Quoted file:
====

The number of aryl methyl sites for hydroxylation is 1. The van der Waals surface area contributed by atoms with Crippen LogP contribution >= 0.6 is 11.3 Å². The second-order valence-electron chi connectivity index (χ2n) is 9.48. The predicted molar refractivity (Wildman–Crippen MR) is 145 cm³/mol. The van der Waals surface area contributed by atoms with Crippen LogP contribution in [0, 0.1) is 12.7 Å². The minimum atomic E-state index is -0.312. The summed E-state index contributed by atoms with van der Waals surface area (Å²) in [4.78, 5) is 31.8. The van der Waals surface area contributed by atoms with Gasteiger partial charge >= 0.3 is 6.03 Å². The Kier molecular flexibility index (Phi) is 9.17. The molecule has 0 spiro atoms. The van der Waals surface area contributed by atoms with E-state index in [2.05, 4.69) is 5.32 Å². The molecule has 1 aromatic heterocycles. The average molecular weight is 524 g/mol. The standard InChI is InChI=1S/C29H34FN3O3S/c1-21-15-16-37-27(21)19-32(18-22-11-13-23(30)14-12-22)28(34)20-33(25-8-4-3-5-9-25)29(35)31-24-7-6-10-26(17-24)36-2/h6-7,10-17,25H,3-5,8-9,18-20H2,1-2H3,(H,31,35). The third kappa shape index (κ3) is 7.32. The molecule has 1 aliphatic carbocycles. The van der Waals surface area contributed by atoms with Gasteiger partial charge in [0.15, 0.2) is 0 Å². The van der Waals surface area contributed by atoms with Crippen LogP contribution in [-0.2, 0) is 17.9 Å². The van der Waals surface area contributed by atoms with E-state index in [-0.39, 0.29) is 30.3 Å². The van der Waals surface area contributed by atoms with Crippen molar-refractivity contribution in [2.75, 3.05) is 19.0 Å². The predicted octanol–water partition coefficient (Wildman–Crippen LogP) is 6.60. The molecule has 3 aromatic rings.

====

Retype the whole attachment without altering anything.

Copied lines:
The number of aryl methyl sites for hydroxylation is 1. The van der Waals surface area contributed by atoms with Crippen LogP contribution >= 0.6 is 11.3 Å². The second-order valence-electron chi connectivity index (χ2n) is 9.48. The predicted molar refractivity (Wildman–Crippen MR) is 145 cm³/mol. The van der Waals surface area contributed by atoms with Crippen LogP contribution in [0, 0.1) is 12.7 Å². The minimum atomic E-state index is -0.312. The summed E-state index contributed by atoms with van der Waals surface area (Å²) in [4.78, 5) is 31.8. The van der Waals surface area contributed by atoms with Gasteiger partial charge >= 0.3 is 6.03 Å². The Kier molecular flexibility index (Phi) is 9.17. The molecule has 0 spiro atoms. The van der Waals surface area contributed by atoms with E-state index in [2.05, 4.69) is 5.32 Å². The molecule has 1 aromatic heterocycles. The average molecular weight is 524 g/mol. The standard InChI is InChI=1S/C29H34FN3O3S/c1-21-15-16-37-27(21)19-32(18-22-11-13-23(30)14-12-22)28(34)20-33(25-8-4-3-5-9-25)29(35)31-24-7-6-10-26(17-24)36-2/h6-7,10-17,25H,3-5,8-9,18-20H2,1-2H3,(H,31,35). The third kappa shape index (κ3) is 7.32. The molecule has 1 aliphatic carbocycles. The van der Waals surface area contributed by atoms with Gasteiger partial charge in [0.15, 0.2) is 0 Å². The van der Waals surface area contributed by atoms with Crippen LogP contribution in [-0.2, 0) is 17.9 Å². The van der Waals surface area contributed by atoms with E-state index in [-0.39, 0.29) is 30.3 Å². The van der Waals surface area contributed by atoms with Crippen molar-refractivity contribution in [2.75, 3.05) is 19.0 Å². The predicted octanol–water partition coefficient (Wildman–Crippen LogP) is 6.60. The molecule has 3 aromatic rings.